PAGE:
When our work started with the global Reform for Resilience Commission in 2021—at a when the world saw large regional differences in the distribution and rollout of COVID-19 vaccines—we set out to bring the global discussion to the Asia Pacific by working from Taipei with a former WHO researcher in London on the challenges in vaccine distribution, manufacturing, and rollout in this region. Fifteen academic, business, political, and international organization leaders across the fields in public health, medicine, technology, law, finance, and public policy contributed to the ideas presented in the resulting report, “Vaccines and the Triple Challenge.” This model of collaboration has become the basis for the research and convening CAPRI now undertakes with Brookings Institution, the University of Virginia, and the World Economic Forum’s Partnership for Health Systems and Sustainability and Resilience initiative (PHSSR).
This PHSSR initiative, of which CAPRI is a founding partner, is another example of breaking down silos to make societies more resilient. Its members, including the WHO Foundation, Philips, KPMG, and AstraZeneca, believe that to create truly sustainable and resilient health systems, it is essential to promote collaboration at the system level among all stakeholders, including government, public and private providers, and healthcare users. The partnership has conducted case studies in more than twenty countries, including Vietnam and Japan, on how their health systems have weathered the COVID-19 crisis. The research is led by the London School of Economics, and CAPRI and will focus on five more countries in 2023, including Singapore, Malaysia, and Taiwan. This research is not done in isolation; the PHSSR uses the research findings to engage with policy makers to bring about change, and comparative work is done with a common framework so that countries can learn from one another.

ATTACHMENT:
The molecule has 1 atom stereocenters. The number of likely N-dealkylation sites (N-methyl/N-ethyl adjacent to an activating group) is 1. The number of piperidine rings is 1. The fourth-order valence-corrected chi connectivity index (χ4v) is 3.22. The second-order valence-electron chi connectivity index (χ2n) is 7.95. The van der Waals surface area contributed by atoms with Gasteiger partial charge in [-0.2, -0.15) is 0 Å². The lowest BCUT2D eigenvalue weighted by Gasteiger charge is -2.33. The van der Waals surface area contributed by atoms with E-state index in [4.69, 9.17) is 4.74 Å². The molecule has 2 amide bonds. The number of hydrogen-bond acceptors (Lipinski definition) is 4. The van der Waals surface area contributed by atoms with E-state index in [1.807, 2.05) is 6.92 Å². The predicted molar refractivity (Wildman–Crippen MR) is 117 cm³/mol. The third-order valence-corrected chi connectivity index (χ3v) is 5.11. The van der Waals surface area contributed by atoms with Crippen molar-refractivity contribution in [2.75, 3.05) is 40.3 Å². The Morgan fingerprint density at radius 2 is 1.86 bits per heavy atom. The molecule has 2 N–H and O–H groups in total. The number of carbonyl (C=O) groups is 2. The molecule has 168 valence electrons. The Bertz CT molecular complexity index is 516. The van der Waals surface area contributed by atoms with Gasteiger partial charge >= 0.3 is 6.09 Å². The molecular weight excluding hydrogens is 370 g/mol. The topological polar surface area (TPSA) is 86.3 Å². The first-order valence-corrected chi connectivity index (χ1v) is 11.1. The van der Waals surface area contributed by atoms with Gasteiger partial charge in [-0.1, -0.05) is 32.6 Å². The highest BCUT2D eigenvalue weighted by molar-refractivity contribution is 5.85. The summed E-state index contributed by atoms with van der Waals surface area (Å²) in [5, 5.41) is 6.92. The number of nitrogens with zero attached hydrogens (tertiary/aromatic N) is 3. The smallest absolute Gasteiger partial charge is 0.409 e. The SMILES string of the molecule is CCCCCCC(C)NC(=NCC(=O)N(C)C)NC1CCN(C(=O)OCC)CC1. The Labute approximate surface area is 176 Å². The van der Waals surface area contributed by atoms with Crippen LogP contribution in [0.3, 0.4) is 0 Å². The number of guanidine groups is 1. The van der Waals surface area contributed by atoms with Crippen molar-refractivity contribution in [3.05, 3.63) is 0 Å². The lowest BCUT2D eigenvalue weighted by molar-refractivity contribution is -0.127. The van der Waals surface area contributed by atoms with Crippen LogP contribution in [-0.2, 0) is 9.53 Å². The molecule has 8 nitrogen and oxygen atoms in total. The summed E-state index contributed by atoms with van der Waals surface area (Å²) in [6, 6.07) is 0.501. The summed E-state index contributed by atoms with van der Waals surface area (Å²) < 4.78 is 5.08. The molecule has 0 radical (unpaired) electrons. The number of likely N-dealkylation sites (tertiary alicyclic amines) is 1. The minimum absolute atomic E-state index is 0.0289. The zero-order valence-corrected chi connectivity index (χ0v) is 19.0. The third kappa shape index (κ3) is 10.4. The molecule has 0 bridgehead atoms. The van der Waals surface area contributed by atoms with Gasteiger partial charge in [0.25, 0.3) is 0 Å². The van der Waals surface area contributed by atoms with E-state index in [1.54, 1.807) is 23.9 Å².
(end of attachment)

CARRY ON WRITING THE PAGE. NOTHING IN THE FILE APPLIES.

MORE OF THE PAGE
Another example is CAPRI’s role in coordinating the public health working group of the Democracy in Asia project at Brookings. To understand how the Asia Pacific has fought COVID-19 through innovation while protecting data privacy, CAPRI recruited five public health and legal experts in Japan, India, Australia, Taiwan, and South Korea to write policy memos and do comparative work on data governance in different regions. The experts are meeting in person at Brookings next month as the work is being published, and they will meet policymakers in Washington, D.C. and other Asia Pacific capitals in the coming months.
These projects highlight how the private sector, academics, and government can collaborate to generate innovative ideas for solving policy challenges. New organizations like ours can break down barriers between disciplines, national borders, and specializations.